Entertainment & Arts

Is The Voice ‘building careers’ and not ‘flash in the pans’?

The coaches on The Voice, L-R Sir Tom Jones, will i am, Rita Ora and Ricky Wilson, photographed at show's launch this month Image copyright PA / Ian West
Image caption Sir Tom Jones, will i am, Rita Ora and Ricky Wilson

It's not a new question, but it is one to which the BBC's prime time Saturday night offering The Voice has long been subjected: When is the show going to produce a superstar?

Its TV rival The X Factor can silence any critics by simply whispering the words One Direction.

The Voice happily shouts about Becky Hill, a semi-finalist from series one who had a number one with Oliver Heldens on the track Gecko (Overdrive).

But Hill is not quite in the same league as 1D - yet.

"It (The Voice) might not be churning out superstars to bridge the gap until the next series," explains one of the show's coaches, Ricky Wilson, "but I think that's a good thing.

"We're building careers, I think," he goes on, "we're not building flash in the pans" before hastily adding "that's not at the detriment of anyone else by the way".

Jermain Jackman, 19, won The Voice in 2014 and while he put out an EP last September, his first full album isn't released until March.

"It's that whole sense of working hard in silence and letting your success make the noise," Jackman explains.

Image copyright BBC / Wall to Wall

He says he's been surprised at the amount of creative freedom he's been given on his debut, but is he prepared to be criticised if he doesn't get a number one with this first release?

"I don't like that," he admits.

"People can put a lot of pressure on you," Jackman adds, "but I'm not pressured, Amy Winehouse never had a number one but look how successful she was."

Jermain Jackman was mentored on the show by will.i.am and while the pair are still in touch, Jackman doesn't like to bother him too much.

"I'm a friend and a confidante," muses will.i.am about his role as a coach on The Voice.

He then smiles as he breaks into a chorus of the theme to 1980s sitcom The Golden Girls, realising he has echoed its lyrics.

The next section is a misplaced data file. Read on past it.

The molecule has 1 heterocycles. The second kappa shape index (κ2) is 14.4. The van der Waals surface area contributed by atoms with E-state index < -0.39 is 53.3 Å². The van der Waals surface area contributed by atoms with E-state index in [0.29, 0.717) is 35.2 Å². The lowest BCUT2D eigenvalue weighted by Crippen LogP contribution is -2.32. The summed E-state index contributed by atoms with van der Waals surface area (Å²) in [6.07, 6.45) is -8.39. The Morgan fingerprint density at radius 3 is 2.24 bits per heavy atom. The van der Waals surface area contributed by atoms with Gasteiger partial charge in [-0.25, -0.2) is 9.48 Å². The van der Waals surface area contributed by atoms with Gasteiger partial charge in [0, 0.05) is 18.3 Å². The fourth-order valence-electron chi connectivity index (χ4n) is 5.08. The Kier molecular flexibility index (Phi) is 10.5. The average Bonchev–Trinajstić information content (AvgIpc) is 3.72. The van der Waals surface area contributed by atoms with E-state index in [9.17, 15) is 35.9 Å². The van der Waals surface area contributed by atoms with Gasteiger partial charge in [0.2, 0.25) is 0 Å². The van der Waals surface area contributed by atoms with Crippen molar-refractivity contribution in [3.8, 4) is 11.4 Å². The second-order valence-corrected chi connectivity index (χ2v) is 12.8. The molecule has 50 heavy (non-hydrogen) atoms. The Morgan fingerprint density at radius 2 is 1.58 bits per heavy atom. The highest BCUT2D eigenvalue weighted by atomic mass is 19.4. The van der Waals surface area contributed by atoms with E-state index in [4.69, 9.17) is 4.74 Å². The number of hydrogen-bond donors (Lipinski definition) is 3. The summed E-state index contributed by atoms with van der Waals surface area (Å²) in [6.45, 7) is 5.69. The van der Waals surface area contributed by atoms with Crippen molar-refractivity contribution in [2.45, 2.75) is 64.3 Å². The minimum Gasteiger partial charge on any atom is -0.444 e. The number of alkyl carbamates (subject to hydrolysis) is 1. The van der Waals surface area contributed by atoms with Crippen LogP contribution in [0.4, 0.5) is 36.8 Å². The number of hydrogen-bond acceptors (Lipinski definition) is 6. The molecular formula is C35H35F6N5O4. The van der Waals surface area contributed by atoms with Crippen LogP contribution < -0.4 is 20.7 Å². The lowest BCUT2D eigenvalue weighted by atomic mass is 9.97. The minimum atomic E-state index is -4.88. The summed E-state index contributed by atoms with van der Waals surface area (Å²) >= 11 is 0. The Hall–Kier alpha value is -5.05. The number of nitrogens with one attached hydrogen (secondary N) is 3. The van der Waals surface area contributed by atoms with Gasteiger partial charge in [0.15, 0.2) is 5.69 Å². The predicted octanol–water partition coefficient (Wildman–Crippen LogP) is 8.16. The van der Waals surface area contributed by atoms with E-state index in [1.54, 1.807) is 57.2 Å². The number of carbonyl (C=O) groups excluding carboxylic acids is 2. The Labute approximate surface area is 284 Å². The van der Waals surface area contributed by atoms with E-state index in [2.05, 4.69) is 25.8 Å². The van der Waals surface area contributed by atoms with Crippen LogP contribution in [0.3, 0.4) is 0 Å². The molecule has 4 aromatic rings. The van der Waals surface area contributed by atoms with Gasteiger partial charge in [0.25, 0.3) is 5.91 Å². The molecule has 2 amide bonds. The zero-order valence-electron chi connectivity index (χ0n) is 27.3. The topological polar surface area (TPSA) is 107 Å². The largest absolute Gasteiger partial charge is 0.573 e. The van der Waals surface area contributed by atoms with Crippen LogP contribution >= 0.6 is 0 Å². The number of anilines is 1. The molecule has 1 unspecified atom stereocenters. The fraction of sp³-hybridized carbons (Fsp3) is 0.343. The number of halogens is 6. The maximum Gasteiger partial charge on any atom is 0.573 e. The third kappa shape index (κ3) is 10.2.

So does will.i.am think it's fair to measure the success of a TV talent show on hit singles it produces from its contestants?

"Whether or not you have a massive hit after the show, shucks," he shrugs.

"As artists we're worried about our hits too! Everybody is worried about a hit."

One issue The Voice has had to confront from the outset, is that despite the show's name and its wholesome intentions, creating successful acts has a lot to do with image and branding as well.

Coach Tom Jones says that has always been the case: "When I first came to London from Cardiff in 1964, they said curly hair doesn't work anymore," he explains, bemused.

"I said, 'Wait a minute you haven't heard me sing yet,' and they said, 'Yeah but the Beatles and the Stones, you know, you're not boyish enough,' even though I was the same age as John Lennon.

"So you're told because you don't look right for the time," Sir Tom concludes, "that you won't make it."

One Delilah and a Green, Green Grass of Home later and the question of his curly hair no doubt had become irrelevant.

Rita Ora is the newcomer to the coaching panel this year, replacing Kylie Minogue, who replaced Jessie J.

It wasn't a decision she took lightly.

"I had to speak to will (i.am) about it first," Ora says "because I didn't know if I wanted to take that pressure on and be responsible".

It means Ora could find herself responsible for mentoring this year's winner, who, with any luck, will be as philosophical about making it in the music industry as Jermain Jackman.

"These things take time and care," Jackman considers, "and I'm grateful to understand that, one step at a time."

The Voice series four starts on BBC1 at 19:00 on 10 January 2015.